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Burial site of the topknots of forty-six of the 47 Ronin, at the former site of Zuikô-in.

Zuikô-in was a temple in Kyoto associated with the Asano clan of Akô han in Harima province.

The temple was founded in 1613 by Yamazaki Samanosuke Iemori, lord of Wakasa castle (in what is today Tottori prefecture), along with Takuho Sôrin Oshô of Daitoku-ji, on the former site of the mansion of Asano Nagamasa.

After the Yamazaki clan died out in 1657, the temple came to be associated with the Asano family of Akô in Harima province. As a result of Asano Naganori's famous attack on Kira Yoshinaka in 1701, the Asano family also came to ruin. Ôishi Kuranosuke then buried Naganori's court headdress at the temple, erected a stone over it in honor of his lord, and paid formal visits on numerous occasions.

Before 46 of the 47 ronin killed themselves in 1703, Sôgai, the abbot of Zuikôin, received their severed topknots (magé) from the Matsudaira, Hosokawa, Mizuno, and Môri families who had been entrusted with them. Returning to the capital, in accordance with the dying wish of Ôishi Kuranosuke, Sôgai enshrined their hair in a bottle or pot, burying it next to the grave of their lord Asano Naganori. A stone tower was then placed atop the site as a marker, inscribed with the names of the 46 ronin. As Terasaka Kichiemon did not commit seppuku alongside the other 46, his name was not included.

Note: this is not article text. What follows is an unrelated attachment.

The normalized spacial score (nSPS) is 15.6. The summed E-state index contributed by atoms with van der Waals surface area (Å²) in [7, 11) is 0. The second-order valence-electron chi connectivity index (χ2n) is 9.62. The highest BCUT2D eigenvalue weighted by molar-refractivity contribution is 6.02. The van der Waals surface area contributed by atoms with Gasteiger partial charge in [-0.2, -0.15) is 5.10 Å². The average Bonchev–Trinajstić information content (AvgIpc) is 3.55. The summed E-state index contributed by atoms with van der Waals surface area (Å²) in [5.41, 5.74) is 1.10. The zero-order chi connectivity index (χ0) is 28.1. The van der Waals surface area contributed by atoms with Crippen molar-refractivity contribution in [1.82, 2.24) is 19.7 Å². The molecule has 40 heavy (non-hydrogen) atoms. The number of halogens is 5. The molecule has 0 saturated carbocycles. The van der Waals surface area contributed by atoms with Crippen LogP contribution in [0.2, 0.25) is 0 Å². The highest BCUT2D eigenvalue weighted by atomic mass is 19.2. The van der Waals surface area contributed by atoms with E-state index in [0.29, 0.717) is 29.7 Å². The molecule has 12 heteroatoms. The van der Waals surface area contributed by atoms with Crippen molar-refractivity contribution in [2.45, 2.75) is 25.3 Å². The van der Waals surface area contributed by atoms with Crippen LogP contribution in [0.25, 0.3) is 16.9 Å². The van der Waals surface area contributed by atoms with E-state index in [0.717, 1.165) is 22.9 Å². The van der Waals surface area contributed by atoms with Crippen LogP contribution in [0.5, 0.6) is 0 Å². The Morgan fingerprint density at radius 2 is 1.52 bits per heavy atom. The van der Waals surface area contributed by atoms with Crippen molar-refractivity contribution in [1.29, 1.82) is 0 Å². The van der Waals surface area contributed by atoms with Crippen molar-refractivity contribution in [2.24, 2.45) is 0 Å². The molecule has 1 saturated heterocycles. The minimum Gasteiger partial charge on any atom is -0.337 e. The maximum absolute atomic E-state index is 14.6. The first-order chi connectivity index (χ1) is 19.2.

The temple was moved along with that tower to the Yamashina district of Kyoto in 1962.


  • Plaque on-site at former site of Zuikô-in.

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